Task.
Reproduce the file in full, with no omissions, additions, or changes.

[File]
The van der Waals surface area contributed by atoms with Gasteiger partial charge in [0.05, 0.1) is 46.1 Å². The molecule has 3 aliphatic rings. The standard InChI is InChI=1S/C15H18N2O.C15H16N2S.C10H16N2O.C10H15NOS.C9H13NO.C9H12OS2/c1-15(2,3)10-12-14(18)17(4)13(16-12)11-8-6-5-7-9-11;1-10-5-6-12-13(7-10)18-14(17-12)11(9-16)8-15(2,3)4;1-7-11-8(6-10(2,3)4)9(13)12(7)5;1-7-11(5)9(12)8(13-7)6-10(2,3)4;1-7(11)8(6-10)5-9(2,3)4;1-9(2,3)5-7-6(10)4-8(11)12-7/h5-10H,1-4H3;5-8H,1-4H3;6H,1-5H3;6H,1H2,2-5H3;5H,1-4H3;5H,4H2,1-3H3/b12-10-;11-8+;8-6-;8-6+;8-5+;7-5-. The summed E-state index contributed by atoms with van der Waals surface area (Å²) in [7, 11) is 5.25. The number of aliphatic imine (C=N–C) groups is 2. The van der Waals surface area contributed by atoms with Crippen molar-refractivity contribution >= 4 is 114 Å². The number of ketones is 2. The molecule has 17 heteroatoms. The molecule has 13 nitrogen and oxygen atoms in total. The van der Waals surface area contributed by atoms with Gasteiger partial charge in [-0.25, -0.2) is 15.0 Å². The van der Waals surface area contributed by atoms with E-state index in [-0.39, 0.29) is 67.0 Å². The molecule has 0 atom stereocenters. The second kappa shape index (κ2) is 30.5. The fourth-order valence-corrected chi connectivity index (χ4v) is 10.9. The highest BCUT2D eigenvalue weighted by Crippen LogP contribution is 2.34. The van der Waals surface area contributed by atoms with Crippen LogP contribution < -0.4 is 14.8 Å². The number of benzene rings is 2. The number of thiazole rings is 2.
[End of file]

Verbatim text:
The van der Waals surface area contributed by atoms with Gasteiger partial charge in [0.05, 0.1) is 46.1 Å². The molecule has 3 aliphatic rings. The standard InChI is InChI=1S/C15H18N2O.C15H16N2S.C10H16N2O.C10H15NOS.C9H13NO.C9H12OS2/c1-15(2,3)10-12-14(18)17(4)13(16-12)11-8-6-5-7-9-11;1-10-5-6-12-13(7-10)18-14(17-12)11(9-16)8-15(2,3)4;1-7-11-8(6-10(2,3)4)9(13)12(7)5;1-7-11(5)9(12)8(13-7)6-10(2,3)4;1-7(11)8(6-10)5-9(2,3)4;1-9(2,3)5-7-6(10)4-8(11)12-7/h5-10H,1-4H3;5-8H,1-4H3;6H,1-5H3;6H,1H2,2-5H3;5H,1-4H3;5H,4H2,1-3H3/b12-10-;11-8+;8-6-;8-6+;8-5+;7-5-. The summed E-state index contributed by atoms with van der Waals surface area (Å²) in [7, 11) is 5.25. The number of aliphatic imine (C=N–C) groups is 2. The van der Waals surface area contributed by atoms with Crippen molar-refractivity contribution >= 4 is 114 Å². The number of ketones is 2. The molecule has 17 heteroatoms. The molecule has 13 nitrogen and oxygen atoms in total. The van der Waals surface area contributed by atoms with Gasteiger partial charge in [-0.25, -0.2) is 15.0 Å². The van der Waals surface area contributed by atoms with E-state index in [-0.39, 0.29) is 67.0 Å². The molecule has 0 atom stereocenters. The second kappa shape index (κ2) is 30.5. The fourth-order valence-corrected chi connectivity index (χ4v) is 10.9. The highest BCUT2D eigenvalue weighted by Crippen LogP contribution is 2.34. The van der Waals surface area contributed by atoms with Crippen LogP contribution < -0.4 is 14.8 Å². The number of benzene rings is 2. The number of thiazole rings is 2.